Damon Runyon News

November 8, 2016

Maura L. Gillison, MD, PhD (Damon Runyon-Lilly Clinical Investigator ‘00-‘05) of the Ohio State University Comprehensive Cancer Center, Columbus, was elected a member of the National Academy of Medicine. This is one of the country’s highest and most prestigious honors in the fields of health and medicine. She is recognized for having made fundamental contributions to demonstrating the link between the human papillomavirus virus (HPV) and head and neck cancers.


November 7, 2016

Lorraine Egan, President & Chief Executive Officer, Damon Runyon Cancer Research Foundation


In this year’s Giving section of The New York Times, a prominent Silicon Valley donor, Cari Tuna, was quoted as follows:


“The biggest piece of advice I would give any donor is to be proactive,” Ms. Tuna said.  “Find the best charity for your values.  The charities that are the most aggressive and best at marketing aren’t necessarily the ones doing the most good.”


October 31, 2016

As the nation prepares for next week’s elections, we invited Mary Woolley, the president and CEO of Research!America, the country’s well-respected and nonpartisan alliance working to make research to improve health a higher national priority, to share her thoughts on what our national priorities should be.


October 25, 2016

Damon Runyon staff spoke with NBC News journalist, author and cancer survivor Tom Brokaw after he provided remarks at our 2016 Annual Breakfast. The following blog post was edited and condensed from that interview.


DR: Thank you for attending our 2016 Annual Breakfast.

TB: 
I was very impressed with the whole organization. I had known kind of broadly about the organization, but that was an impressive breakfast.


October 18, 2016

Philippe Soriano, PhD, Professor, Department of Developmental and Regenerative Biology, Icahn School of Medicine at Mount Sinai


I have been on the Damon Runyon Fellowship Awards Committee for three years and as a developmental biologist, who studies signaling pathways in mouse embryos, I do not strictly work on cancer. However, the Damon-Runyon Fellows are all very bright minds and are curious about all areas of science, so it was really fun to interact with them at the Fellows Retreat in San Jose, CA, from September 25-28, 2016.


October 4, 2016

The NIH announced the 2016 recipients of awards within its High-Risk, High-Reward Research program. These awards are designed to support scientists proposing highly innovative approaches to major contemporary challenges in biomedical research. Of 88 total awards this year, six were granted to Damon Runyon Scientists. 


2016 Pioneer Award


Christine Mayr, MD, PhD (Damon Runyon Innovator '13-'15), Memorial Sloan Kettering Cancer Center, New York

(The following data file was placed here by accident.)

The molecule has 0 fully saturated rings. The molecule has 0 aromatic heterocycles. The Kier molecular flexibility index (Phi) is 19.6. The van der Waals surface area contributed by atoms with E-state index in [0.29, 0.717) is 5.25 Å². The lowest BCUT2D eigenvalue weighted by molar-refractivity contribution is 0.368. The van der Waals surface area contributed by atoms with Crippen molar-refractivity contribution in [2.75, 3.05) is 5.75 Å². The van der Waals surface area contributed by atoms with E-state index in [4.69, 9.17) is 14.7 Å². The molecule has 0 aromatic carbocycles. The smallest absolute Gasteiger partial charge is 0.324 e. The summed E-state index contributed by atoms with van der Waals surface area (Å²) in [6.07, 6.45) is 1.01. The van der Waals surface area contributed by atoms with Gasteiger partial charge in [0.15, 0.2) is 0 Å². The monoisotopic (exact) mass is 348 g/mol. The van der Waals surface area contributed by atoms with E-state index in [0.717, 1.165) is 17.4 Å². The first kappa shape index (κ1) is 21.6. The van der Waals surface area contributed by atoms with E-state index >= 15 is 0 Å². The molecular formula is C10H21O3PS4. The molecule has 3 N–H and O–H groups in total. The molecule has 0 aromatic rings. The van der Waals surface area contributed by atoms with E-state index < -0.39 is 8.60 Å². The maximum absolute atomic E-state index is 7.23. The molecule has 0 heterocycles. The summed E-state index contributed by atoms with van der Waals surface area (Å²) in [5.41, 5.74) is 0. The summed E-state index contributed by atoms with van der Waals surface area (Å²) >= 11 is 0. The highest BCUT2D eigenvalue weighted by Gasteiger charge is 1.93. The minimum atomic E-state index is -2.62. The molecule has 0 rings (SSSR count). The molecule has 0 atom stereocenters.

2016 NIH New Innovator Award

September 21, 2016

Dianne K. Newman, PhD (Damon Runyon Fellow ’88-‘89) of California Institute of Technology, Pasadena, was named one of 23 MacArthur Fellows for 2016. She is recognized for her innovative research investigating the role that bacteria have played in shaping the Earth and continue to play in modern biomedical contexts. The MacArthur Fellows Program awards five-year, unrestricted fellowships to individuals across all ages and fields who show exceptional merit and promise of continued creative work. 


September 20, 2016

Lorraine Egan, President & Chief Executive Officer, Damon Runyon Cancer Research Foundation


A recent article in Nature, “The Unsung Heroes of CRISPR,” highlights the special role of young scientists in research breakthroughs.  They are “unsung,” because they rarely get the credit they deserve for being important drivers of innovation in research.  But they are crucial to progress against cancer and other biomedical research.


It made me think of Lin Manuel Miranda, the celebrated creator of Hamilton, who won his first Tony in 2008, when he was 28.  He is a classic example of a young person breaking the mold.  History is replete with stories of bold innovation by young minds.  Take Steve Jobs and Bill Gates to name two other contemporary examples.  The same is true in biomedical research.  In fact, the majority of Nobel Prizes in science have gone to individuals who made their prize-winning discovery before they were 40.


September 14, 2016

Yung S. Lie, PhD, Deputy Director and Chief Scientific Officer, Damon Runyon Cancer Research Foundation


Public support for basic scientific research is essential, as it can help insure that brilliant young people continue to enter the sciences and dedicate their careers to cancer research. It can also insure that there will always be another Bill Kaelin in the pipeline.


Bill is a trailblazing physician-scientist at the Dana-Farber Cancer Institute, a member of our Board of Directors, and a winner of the 2016 Albert Lasker Basic Medical Research Award for his work on the pathway by which cells sense and adapt to changes in oxygen levels. The Boston Globe lauded the significance of Bill’s contributions to science and observed that, “This work on oxygen sensing has led to the development of potential drugs for heart attack, stroke, and kidney cancer, as well as possible treatments for anemia and retinopathy of prematurity, a condition that can blind premature infants.”


September 13, 2016

Congratulations to the six researchers named recipients of The Lasker Awards, among the most respected prizes in medicine. William G. Kaelin, Jr., MD (Damon Runyon Board Member, Chair of the Physician-Scientist Training Award Committee) of Dana-Farber Cancer Institute, Boston, received the Albert Lasker Basic Medical Research Award for his work to understand the pathway cells use to sense and adapt to changes in oxygen levels which led to the development of potential drugs for heart attack, stroke, and kidney cancer. Bruce M.